For interior products, such as smart antenna products, detailed product planning and preparation to fulfil these requirements begins upfront. The requirements for automotive production are much more process-driven than for IoT products, for example, so production perimeters are heavily regulated and need to be permanently monitored.
Vehicle-to-vehicle (V2V) connectivity is part of the C-V2X concept which allows vehicles to communicate with one another, while vehicle to infrastructure (V2I) allows vehicles to communicate with external systems such as street lights, buildings and other road users. As the technology becomes more sophisticated in the future, what it is capable of will expand. C-V2X systems are mainly used to increase safety and prevent collisions. In a traditional vehicle, V2X systems can convey important information to the driver about weather, nearby accidents, road conditions, and the dangerous activities of nearby vehicles. In autonomous vehicles, V2X provides extra information to a vehicle’s existing navigation system.
Earlier phases of connected cars relied on relatively low bandwidth, high-latency communication via early LTE connections between connected cars and data ingestion platforms to enable applications such as roadside and vehicle hazard warnings and lane-level traffic assistance. Today, ADAS systems help drivers perform some driving and parking functions. Through a safe human-machine interface, ADAS can increase car and road safety through utilizing automated technology, such as sensors and cameras, to detect nearby obstacles or driver errors, and respond accordingly. This is not autonomous driving yet but applications such as lane departure assist, adaptive cruise control and automated lighting have clear benefits.
Automotive components are typically more complex that those in other industries and Quectel has adopted techniques such as underfilling to ensure durability. Chipsets have become larger and contain more technology and are often ball grid array (BGA) components that have solder balls on the bottom which are melted during the reflow soldering process when they are mounted on a printed circuit board (PCB). “The larger the chipsets become the more influence they have on bending of the PCB. They might still contact and deliver a positive end-of-life test but in the car, after thousands of kilometers with vibration and temperature shocks, those solder connections can break. To avoid this, Quectel adopts an underfill process which acts like glue to mechanically stabilize the chipset on the PCB and avoid mechanical influences on the solder connections,” explains a recently published company whitepaper, “From here to autonomy: How to fulfil the requirements of the next generation connected car”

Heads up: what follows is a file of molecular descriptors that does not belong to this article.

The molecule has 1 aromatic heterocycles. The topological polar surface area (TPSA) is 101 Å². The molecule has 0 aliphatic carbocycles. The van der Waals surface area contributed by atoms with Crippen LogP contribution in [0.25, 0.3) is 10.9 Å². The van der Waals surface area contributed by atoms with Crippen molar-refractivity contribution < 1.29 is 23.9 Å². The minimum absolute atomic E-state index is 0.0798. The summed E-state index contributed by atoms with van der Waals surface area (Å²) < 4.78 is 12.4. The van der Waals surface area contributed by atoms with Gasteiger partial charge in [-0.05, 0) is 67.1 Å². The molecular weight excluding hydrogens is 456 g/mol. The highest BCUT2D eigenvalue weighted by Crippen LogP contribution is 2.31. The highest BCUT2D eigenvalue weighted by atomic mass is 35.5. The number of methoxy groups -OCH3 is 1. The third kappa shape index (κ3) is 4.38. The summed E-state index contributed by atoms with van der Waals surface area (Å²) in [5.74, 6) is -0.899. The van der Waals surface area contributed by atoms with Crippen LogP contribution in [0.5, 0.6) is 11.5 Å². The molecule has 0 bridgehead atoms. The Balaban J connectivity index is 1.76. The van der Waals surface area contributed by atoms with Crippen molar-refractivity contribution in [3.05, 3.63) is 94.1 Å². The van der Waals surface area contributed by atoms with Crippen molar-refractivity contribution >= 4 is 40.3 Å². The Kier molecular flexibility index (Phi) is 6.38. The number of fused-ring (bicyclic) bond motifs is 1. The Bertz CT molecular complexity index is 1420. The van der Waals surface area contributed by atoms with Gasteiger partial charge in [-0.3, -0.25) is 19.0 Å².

This white paper concludes that the road ahead for connected cars relies on secure, low latency, high bandwidth connectivity to enable highly sensitive applications such as autonomous driving. The reality, however, is that other applications will lead uptake. These include the driver assistance systems detailed in the paper and the automotive OEM applications such as predictive maintenance and in-service OTA software updating. Traditional telematics applications currently form the core of the market. However, as this paper outlines, automotive OEMs need to play a long game because of the life of their products. They therefore need to specify wireless modules that not only meet the needs of today’s users but also address the requirements of future connected cars.
This will see greater levels of driver assistance and ultimately autonomy come to market. OEMs therefore need a partner with the scale to address a global market and the scope to understand the emerging trends while simultaneously addressing current market demands. Quectel with its heritage in the wireless module market has developed the first 5G wireless module and is fully committed to the global automotive industry. Its global resources in terms of research and development, certification expertise and support set it apart from the competition and make it an ideal partner to help OEMs navigate the new challenges in this rapidly changing market and to build a smarter world.